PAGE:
Numerical groundwater modelling in karst
The success of translating a conceptual site model for a karst site into a numerical groundwater model will depend on both the experience of the user and the capabilities and limitations of the selected computer program. Despite its numerous advantages, even MODFLOW – probably the most widely used, tested and verified modelling program currently available – has conceptual limitations that many karst hydrogeologists have to deal with on a routine basis while searching for an equivalent porous medium approach that may work. This includes assigning very high values of hydraulic conductivity to those model cells known, or suspected, to contain highly transmissive conduits, or assigning an unreasonable, very low effective porosity to the model cells with virtual ‘conduits’ to simulate high groundwater velocities. A new version of MODFLOW called MODFLOW-USG (UnStructured Grid) has been developed and released to the public domain. This new version retains full compatibility with previous versions of MODFLOW while taking advantage of unstructured grids and finite volume numerical solutions. It enables hydrogeologists to accurately translate even the most complex conceptual site models in karst into a numerical environment, thus eliminating the need for various surrogate modelling solutions based on an equivalent porous medium approach.
Figures & Tables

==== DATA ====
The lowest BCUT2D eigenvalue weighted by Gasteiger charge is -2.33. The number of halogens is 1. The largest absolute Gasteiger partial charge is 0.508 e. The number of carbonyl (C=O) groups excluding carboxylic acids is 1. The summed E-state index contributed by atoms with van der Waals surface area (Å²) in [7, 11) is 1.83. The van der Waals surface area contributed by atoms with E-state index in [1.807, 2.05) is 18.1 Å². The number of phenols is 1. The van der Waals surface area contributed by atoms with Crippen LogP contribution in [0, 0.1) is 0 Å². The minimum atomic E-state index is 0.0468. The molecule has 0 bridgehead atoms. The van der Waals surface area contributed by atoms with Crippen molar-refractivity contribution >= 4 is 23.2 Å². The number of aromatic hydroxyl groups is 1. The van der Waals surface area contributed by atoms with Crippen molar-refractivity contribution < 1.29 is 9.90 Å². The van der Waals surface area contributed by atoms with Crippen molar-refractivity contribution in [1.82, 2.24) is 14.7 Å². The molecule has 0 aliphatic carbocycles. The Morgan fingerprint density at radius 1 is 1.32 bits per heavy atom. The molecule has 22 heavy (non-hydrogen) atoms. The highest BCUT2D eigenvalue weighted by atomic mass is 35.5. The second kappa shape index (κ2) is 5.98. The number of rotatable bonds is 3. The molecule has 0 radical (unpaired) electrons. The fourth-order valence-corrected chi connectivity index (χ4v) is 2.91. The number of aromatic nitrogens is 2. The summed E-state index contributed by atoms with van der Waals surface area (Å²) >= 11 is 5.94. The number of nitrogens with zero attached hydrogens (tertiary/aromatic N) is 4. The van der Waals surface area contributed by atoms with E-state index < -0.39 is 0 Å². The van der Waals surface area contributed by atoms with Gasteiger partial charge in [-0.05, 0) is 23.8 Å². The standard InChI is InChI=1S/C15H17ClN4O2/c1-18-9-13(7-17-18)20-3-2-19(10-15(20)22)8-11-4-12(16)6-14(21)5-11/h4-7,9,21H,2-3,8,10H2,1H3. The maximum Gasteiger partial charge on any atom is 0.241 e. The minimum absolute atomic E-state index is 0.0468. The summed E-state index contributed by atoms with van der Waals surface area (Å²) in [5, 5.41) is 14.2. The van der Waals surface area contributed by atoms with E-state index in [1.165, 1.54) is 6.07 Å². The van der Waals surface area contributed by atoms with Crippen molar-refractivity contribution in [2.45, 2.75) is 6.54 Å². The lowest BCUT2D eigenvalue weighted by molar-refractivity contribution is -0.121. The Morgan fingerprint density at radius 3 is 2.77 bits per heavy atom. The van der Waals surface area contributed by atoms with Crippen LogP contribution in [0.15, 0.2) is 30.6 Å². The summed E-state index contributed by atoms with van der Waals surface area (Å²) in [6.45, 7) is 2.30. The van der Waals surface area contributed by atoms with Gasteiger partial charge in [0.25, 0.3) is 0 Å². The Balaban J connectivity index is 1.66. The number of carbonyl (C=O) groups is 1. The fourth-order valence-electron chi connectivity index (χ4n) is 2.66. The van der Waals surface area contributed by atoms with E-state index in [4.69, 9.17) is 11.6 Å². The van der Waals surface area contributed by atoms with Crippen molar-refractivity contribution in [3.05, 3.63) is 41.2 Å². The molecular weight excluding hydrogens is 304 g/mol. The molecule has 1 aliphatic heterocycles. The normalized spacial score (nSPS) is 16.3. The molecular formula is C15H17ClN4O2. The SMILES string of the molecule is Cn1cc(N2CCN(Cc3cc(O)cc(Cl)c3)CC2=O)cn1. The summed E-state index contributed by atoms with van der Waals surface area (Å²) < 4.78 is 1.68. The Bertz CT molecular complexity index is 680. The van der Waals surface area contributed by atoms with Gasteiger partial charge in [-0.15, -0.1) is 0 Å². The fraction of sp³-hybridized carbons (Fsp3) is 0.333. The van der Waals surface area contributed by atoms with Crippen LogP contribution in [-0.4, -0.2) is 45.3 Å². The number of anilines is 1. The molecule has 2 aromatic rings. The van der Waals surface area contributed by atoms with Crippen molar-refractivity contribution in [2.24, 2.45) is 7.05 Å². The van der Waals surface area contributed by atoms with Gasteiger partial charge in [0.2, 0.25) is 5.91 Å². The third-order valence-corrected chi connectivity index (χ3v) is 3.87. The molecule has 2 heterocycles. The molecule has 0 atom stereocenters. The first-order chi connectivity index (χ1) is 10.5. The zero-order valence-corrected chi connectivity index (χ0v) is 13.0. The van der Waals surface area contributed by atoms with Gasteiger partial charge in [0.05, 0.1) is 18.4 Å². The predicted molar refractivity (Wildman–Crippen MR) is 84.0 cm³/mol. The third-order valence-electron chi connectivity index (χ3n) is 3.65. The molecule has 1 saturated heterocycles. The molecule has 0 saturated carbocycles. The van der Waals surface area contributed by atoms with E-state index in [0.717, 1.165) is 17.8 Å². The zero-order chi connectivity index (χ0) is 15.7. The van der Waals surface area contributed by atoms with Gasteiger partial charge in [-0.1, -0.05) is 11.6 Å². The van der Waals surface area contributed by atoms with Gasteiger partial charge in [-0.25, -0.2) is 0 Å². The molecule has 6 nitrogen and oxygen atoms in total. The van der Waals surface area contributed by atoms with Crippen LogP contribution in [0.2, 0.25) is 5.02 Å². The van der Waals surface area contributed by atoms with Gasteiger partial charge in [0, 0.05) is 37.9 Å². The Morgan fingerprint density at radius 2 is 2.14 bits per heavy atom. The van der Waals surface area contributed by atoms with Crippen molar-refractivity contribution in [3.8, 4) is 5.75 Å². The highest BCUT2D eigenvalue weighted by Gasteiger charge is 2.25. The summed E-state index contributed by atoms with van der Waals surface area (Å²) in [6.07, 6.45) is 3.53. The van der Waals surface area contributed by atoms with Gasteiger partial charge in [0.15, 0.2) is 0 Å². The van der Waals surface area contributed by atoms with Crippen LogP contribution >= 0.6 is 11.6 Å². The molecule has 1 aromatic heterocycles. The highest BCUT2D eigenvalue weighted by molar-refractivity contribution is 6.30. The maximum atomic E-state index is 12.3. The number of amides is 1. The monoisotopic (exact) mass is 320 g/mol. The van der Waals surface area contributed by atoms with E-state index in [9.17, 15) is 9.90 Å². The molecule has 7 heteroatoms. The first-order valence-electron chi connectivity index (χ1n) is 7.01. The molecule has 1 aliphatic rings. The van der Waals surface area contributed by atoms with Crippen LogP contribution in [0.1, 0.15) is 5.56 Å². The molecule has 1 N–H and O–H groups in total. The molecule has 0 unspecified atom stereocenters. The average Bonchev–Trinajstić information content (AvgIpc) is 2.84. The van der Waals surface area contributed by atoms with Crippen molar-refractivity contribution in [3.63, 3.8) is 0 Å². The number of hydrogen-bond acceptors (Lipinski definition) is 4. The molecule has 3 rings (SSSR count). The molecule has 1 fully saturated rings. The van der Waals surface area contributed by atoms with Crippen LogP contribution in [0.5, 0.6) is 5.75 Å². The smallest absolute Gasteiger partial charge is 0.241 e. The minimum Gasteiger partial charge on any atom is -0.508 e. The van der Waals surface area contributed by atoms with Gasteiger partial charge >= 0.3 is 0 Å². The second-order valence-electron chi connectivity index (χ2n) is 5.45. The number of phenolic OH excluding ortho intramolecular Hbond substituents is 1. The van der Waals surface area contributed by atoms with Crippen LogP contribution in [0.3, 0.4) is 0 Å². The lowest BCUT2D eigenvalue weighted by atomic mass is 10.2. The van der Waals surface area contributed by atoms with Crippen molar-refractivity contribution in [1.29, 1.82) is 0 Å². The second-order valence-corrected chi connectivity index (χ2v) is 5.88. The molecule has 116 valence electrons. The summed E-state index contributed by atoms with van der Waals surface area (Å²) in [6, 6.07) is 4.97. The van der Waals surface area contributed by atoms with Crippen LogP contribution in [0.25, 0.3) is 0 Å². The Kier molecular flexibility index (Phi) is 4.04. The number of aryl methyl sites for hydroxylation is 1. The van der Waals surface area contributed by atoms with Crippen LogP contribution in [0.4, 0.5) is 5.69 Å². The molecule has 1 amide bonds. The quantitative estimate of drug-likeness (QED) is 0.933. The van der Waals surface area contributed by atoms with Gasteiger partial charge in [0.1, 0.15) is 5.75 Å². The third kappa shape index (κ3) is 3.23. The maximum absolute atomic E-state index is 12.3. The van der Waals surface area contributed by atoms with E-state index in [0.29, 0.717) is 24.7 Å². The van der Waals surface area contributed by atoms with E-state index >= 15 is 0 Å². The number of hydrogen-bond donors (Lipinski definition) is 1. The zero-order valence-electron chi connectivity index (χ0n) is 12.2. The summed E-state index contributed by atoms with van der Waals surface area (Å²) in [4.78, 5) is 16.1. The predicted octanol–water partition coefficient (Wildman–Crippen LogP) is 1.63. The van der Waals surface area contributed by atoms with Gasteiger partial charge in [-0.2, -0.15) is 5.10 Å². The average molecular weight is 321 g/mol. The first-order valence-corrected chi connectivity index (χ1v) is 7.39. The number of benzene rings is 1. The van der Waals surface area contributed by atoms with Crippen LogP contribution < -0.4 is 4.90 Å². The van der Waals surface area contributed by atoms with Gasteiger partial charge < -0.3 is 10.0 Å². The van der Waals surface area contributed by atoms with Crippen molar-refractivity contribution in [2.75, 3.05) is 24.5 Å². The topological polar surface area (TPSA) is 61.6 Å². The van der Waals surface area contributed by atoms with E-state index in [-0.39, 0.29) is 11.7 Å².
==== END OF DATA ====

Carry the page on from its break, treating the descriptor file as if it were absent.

Karst landscapes and karst aquifers are composed of a variety of soluble rocks, such as salt, gypsum, anhydrite, limestone, dolomite and quartzite. They are fascinating areas of exploration, study and research. As karst rocks are abundant on the Earth’s surface, the fast evolution of karst landscapes and the rapid flow of water through karst aquifers present many challenges from a number of different perspectives. This collection of 25 papers deals with different aspects of these challenges, including karst geology, geomorphology and speleogenesis, karst hydrogeology, karst modelling, and karst hazards and management. Together these papers provide a state-of-the-art review of the current challenges and solutions we face in describing karst from a scientific perspective, while at the same time providing useful data and information for managing karst territories to land planners, developers, and managers of show caves, natural parks and reserves in karst terrains.